It was a tumultuous week which saw new coronavirus restrictions introduced in England and a bitter row erupt between Downing Street and northern leaders.
Here, the PA news agency looks at how the week unfolded.
England’s deputy chief medical officer Professor Jonathan Van-Tam tells a briefing that while cases are rising fastest in northern England, it is of “concern” that they are “heating up” in more parts of the country.
Temporary Nightingale hospitals in Manchester, Sunderland and Harrogate are asked to mobilise over the next few weeks to be ready to accept patients if needed.
Later, Prime Minister Boris Johnson launches a three-tier system of local alert levels for England, with the Liverpool City Region placed in the most serious Very High Risk category.
Newly published documents reveal that a circuit-breaker lockdown was at the top of a shortlist of interventions recommended to the Government by the Scientific Advisory Group for Emergencies (Sage) last month.
Merseyside leaders hit back at suggestions they “kowtowed” to the Government over the introduction of Tier 3 restrictions in the area. Metro Mayor Steve Rotheram tells an online press conference: “If anyone’s unhappy about pubs and gyms closing, blame the mess the Government have made of their handling of the crisis.”
London Mayor Sadiq Khan says that it is inevitable the capital will pass a “trigger point” to enter the higher Tier 2 coronavirus restrictions in the coming days.
Labour leader Sir Keir Starmer calls on the Prime Minister to impose a short circuit-breaker lockdown across England to bring the coronavirus resurgence under control.
As the three-tier system comes into effect, Government health officials are expected to discuss with councillors in Greater Manchester and Lancashire whether to classify the areas as Tier 3 – the most severe.
But Greater Manchester Mayor Andy Burnham brands the Tier 3 restrictions “fundamentally flawed” and says “we won’t accept it”, later threatening legal action if the move is imposed by Whitehall despite his opposition.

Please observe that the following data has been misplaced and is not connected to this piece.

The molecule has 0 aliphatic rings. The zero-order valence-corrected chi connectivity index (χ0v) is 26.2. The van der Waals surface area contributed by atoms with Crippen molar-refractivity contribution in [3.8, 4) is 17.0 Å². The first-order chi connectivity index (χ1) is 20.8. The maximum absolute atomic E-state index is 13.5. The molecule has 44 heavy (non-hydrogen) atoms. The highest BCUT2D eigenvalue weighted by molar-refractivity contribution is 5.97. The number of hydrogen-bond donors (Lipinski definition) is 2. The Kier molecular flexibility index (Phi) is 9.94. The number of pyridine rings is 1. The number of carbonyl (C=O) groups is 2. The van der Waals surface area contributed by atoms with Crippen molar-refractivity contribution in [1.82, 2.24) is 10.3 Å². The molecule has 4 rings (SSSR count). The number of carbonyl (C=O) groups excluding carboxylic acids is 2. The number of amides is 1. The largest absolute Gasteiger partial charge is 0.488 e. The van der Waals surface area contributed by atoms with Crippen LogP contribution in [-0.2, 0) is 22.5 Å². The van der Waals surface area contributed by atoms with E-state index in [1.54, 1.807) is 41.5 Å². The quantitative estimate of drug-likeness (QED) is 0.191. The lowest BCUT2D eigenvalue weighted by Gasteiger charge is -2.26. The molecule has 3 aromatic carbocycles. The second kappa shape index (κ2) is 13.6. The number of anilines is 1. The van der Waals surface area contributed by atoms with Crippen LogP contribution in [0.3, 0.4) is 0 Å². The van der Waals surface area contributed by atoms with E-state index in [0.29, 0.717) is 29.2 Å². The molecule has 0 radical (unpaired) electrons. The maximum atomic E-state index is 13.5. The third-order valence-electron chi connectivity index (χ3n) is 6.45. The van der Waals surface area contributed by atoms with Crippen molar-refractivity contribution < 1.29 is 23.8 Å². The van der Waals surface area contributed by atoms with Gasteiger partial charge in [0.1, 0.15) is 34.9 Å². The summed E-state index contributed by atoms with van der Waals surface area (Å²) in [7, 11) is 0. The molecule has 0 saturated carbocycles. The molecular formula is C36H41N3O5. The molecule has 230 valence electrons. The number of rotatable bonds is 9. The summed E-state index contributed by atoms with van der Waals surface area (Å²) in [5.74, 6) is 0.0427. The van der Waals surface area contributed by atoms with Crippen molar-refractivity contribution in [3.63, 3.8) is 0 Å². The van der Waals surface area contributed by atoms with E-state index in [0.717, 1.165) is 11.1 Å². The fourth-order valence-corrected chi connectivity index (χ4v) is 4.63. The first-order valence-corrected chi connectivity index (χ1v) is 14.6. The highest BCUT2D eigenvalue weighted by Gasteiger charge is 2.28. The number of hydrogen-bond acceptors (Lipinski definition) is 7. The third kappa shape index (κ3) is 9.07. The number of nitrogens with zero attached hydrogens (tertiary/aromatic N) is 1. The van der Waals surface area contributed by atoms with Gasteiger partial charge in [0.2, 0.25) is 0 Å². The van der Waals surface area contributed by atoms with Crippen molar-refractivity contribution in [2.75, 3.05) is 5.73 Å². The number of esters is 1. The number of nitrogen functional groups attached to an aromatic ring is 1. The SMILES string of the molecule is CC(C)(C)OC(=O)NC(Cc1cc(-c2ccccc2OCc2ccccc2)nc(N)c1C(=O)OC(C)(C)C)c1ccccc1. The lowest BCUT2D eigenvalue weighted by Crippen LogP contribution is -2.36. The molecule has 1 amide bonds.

Northern Ireland First Minister Arlene Foster announces that pubs and restaurants will close for four weeks – with the exception of takeaways and deliveries – while schools will close on Monday for two weeks.
Welsh First Minister Mark Drakeford sets out plans to ban travel into the country from high-risk areas of England, Scotland and Northern Ireland from 6pm on Friday.
Health Secretary Matt Hancock tells MPs that London, Essex, Elmbridge, Barrow-in-Furness, York, North East Derbyshire, Erewash and Chesterfield will move into the second tier of measures from Saturday.
Greater Manchester Mayor Mr Burnham accuses the Government of treating the North with “contempt” as a row erupts over proposed coronavirus lockdown restrictions in the area.
He also claims that England’s deputy chief medical officer Prof Van-Tam told regional leaders that only a national-style lockdown was sure to have an impact on the rising number of Covid-19 cases.
Foreign Secretary Dominic Raab accuses Mr Burnham of trying to “hold the Government over a barrel” by resisting tougher restrictions and urges him to “do the right thing by the people of Manchester”.
First Minister Nicola Sturgeon says a new tiered system in Scotland will “strengthen our resilience to live with this virus” when it replaces temporary measures due to end on October 25.
Lancashire becomes the second area of England to be placed under the toughest coronavirus restrictions, with measures due to be introduced on Saturday.
Later, Liverpool Mayor Joe Anderson says he had “demanded immediate clarification on why Lancashire gyms are allowed to stay open and Liverpool’s close”.
Mr Drakeford says the Welsh Government is “looking very carefully” at introducing a circuit-breaker lockdown in Wales, with a decision due to be announced on Monday.
The Prime Minister urges leaders in Greater Manchester to “reconsider and engage constructively” over Tier 3 restrictions but says he will intervene if an agreement cannot be reached.
At a Downing Street press conference, Mr Johnson says local measures were necessary as he sought to avoid another national lockdown but added he “cannot rule anything out”.